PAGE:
A collaboration of scientists from the Veterinary Neurological Center in Los Vegas, the University of Missouri-Columbia (UMC), the University of California-San Diego, and Cornell University in Ithaca has recently described a new form of NCL in American Bulldogs. At UMC we have been studying DNA from affected American Bulldogs and their relatives, and have discovered the mutation causing NCL in this breed. A DNA test is now available which will definitively identify clear, carrier, and affected dogs. The charge for this test is $40 per dog, payable to "University of Missouri". Instructions and forms for sending samples are found in the SAMPLE SUBMISSION section.NCL Description for American Bulldogs
Age of onset of clinical signs: 0.9 to 3 years
Age of death or euthanasia: 3.5 to 5.5 years
Abnormalities often observed by the owner:
Mental changes: Physical symptoms may appear to worsen during times of stress. Affected dogs do not indicate they are in any pain as coordination decreases.
Changes in gait and posture: Initially, uncoordinated movement in the rear is noted. As the disease progresses, affected dogs develop a wide-based stance starting in rear, and eventually involving all four legs. Affected dogs may exhibit muscle twitching, especially when sleeping. The dogs remain well-muscled through the course of the disease.
Visual abnormalities: None reported
Seizures/convulsions: None reported
Other changes: None reported
Abnormalities observed upon clinical examinations:
Clinical neurologic changes: Progressive ataxia and hypermetria is present in all four limbs, but more pronounced in the pelvic limbs. Conscious proprioception and hopping reactions are delayed in the pelvic limbs but normal in the forelimbs on initial examination. In advanced stages conscious proprioception reactions are absent in all four limbs and dogs have difficulty rising from a recumbent position without assistance. A wide-based stance of the pelvic limbs is observed in younger affected dogs; this progresses to a wide-based stance of all four limbs at later examinations. Spinal reflexes and cranial nerve examinations are normal. The dogs remain well muscled.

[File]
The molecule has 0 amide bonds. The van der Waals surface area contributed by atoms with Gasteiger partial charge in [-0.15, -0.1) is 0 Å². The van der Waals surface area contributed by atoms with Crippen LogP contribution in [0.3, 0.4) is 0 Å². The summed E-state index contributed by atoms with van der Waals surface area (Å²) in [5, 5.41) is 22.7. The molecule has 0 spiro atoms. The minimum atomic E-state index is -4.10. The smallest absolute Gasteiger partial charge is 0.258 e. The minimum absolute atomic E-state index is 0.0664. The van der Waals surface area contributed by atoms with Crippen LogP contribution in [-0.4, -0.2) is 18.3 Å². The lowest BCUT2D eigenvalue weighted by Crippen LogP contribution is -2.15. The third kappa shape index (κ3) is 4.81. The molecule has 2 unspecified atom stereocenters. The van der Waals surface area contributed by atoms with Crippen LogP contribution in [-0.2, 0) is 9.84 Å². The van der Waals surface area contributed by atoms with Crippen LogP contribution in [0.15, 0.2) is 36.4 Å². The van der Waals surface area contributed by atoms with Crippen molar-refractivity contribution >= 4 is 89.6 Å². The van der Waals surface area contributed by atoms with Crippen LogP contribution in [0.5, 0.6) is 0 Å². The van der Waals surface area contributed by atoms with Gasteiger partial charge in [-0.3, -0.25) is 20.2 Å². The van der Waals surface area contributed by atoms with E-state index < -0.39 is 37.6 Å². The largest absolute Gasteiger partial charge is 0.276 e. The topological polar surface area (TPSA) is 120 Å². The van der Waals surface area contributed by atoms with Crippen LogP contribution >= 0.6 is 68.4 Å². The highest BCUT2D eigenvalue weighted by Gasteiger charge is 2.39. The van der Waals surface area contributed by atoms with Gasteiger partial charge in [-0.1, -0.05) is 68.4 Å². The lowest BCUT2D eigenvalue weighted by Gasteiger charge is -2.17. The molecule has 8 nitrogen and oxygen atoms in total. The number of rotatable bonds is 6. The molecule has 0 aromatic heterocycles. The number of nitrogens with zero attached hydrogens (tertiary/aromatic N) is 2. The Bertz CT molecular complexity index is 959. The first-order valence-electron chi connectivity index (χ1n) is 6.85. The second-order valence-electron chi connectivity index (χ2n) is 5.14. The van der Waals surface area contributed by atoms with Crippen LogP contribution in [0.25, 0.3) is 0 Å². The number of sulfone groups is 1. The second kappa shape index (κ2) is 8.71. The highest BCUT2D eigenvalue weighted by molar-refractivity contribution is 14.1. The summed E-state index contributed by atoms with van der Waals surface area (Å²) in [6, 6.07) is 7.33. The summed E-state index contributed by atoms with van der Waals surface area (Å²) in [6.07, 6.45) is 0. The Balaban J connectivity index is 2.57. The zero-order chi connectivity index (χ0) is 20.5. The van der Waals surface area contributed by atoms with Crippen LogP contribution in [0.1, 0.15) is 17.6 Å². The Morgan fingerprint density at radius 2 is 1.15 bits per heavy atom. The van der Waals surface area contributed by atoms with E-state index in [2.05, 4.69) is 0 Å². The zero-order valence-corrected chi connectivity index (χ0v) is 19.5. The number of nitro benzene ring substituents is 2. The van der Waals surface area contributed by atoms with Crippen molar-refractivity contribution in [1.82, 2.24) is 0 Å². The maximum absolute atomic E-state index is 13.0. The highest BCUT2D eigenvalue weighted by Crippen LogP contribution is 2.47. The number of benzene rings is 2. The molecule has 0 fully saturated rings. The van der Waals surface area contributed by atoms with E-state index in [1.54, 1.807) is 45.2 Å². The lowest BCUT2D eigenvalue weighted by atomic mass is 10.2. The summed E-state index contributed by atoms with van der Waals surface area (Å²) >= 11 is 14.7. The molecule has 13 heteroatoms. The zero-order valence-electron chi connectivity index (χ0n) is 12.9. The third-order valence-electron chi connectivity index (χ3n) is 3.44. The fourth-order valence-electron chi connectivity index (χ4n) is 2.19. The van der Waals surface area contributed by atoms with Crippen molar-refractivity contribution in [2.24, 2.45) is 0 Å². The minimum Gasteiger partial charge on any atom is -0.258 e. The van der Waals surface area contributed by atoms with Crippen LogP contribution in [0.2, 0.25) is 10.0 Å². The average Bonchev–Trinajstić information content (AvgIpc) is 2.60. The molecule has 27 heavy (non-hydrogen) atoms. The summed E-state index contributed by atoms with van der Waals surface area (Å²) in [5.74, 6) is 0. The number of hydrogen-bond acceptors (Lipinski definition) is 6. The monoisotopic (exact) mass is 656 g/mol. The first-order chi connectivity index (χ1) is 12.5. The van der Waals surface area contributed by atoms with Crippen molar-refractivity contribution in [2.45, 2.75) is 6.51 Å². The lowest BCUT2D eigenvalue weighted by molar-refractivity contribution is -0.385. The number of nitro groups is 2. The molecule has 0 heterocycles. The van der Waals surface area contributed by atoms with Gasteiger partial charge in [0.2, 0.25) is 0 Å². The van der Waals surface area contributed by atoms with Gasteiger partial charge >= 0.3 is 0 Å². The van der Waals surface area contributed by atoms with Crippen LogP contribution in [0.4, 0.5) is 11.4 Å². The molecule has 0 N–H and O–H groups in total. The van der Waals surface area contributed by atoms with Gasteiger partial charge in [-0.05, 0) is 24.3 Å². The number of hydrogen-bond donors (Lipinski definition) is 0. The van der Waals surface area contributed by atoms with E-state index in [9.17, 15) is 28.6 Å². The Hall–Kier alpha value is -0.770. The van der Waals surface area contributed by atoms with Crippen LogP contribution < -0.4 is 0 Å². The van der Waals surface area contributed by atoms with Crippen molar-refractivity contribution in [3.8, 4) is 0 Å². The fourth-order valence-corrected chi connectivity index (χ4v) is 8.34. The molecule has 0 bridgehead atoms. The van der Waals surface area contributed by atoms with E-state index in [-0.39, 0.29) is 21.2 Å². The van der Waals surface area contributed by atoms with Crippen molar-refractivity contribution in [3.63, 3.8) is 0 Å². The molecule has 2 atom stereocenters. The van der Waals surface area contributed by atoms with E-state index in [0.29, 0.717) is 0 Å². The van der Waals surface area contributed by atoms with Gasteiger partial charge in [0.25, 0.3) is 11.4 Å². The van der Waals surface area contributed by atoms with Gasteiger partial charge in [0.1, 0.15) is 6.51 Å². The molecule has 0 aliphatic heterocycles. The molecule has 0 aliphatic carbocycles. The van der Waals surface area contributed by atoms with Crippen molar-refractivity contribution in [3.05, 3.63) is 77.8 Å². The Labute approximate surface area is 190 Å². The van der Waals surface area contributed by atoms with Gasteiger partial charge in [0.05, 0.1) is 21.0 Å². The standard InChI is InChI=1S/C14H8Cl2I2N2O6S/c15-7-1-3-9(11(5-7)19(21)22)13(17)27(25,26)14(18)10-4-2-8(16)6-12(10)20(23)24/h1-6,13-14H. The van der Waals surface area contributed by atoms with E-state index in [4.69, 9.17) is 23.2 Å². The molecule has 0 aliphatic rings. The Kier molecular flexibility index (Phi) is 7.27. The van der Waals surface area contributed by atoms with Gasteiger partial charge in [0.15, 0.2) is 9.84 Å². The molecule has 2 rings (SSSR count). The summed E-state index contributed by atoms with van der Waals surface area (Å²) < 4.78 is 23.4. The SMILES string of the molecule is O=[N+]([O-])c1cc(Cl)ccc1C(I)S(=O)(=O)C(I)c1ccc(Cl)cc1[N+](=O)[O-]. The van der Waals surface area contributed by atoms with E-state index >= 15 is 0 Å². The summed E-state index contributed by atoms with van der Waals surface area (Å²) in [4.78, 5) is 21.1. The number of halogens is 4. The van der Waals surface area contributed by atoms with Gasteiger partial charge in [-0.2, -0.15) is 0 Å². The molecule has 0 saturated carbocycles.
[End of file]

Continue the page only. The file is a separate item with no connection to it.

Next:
Clinical ophthalmic changes: None reported
Visual abnormalities: None reported
Retinal changes: None reported
Electroretinography (ERG): None reported
Other clinical findings: None reported
Brain: The entire external surface of the brain has a light brown hue but there is no evidence of cortical atrophy. Microscopically, PAS-positive storage material is present in cerebral cortex, brainstem, and cerebellum. The storage material in all cells exhibits a golden-yellow autofluorescence. Axonal spheroids are present in the brain and spinal cord. Ultrastructurally, storage bodies consist of membrane-bound organelles with cross-sectional diameters generally ranging from 0.5 to 3 microns. The inclusion body profiles are sometimes round but more often irregular. The bulk of the storage body contents are coarsely granular and most storage bodies contain numbers of somewhat spherical aggregates of the granular material. In addition, storage bodies from all 3 cell types contain well-delineated spherical dark-staining inclusions that are mostly smaller than 0.1 microns in diameter. In some cells in and near the Purkinje cell layer of the cerebellum, the perinuclear cytoplasm is filled with storage material that appears to be an aggregation of smaller storage bodies that have fused.
Eyes: Microscopically, PAS-positive storage material is present in ganglion cells of the retina. Under electron microscopic examination, the storage bodies in retinal ganglion cells have an additional ultrastructural feature of lighter-staining spherical inclusions with the relatively uniform electron density typical of lipid droplets.
Other organs and structures: None noted
Mode of inheritance: Autosomal recessive.
Gene containing mutation: The causative mutation has been identified and a DNA test is now available. See details above.
Evans J, Katz ML, Levesque D, Shelton D, deLahunta A and O’Brien DP: A Variant Form of Neuronal Ceroid Lipofuscinosis in American Bulldogs (2005) J. Vet. Internal Med., 19:44-51.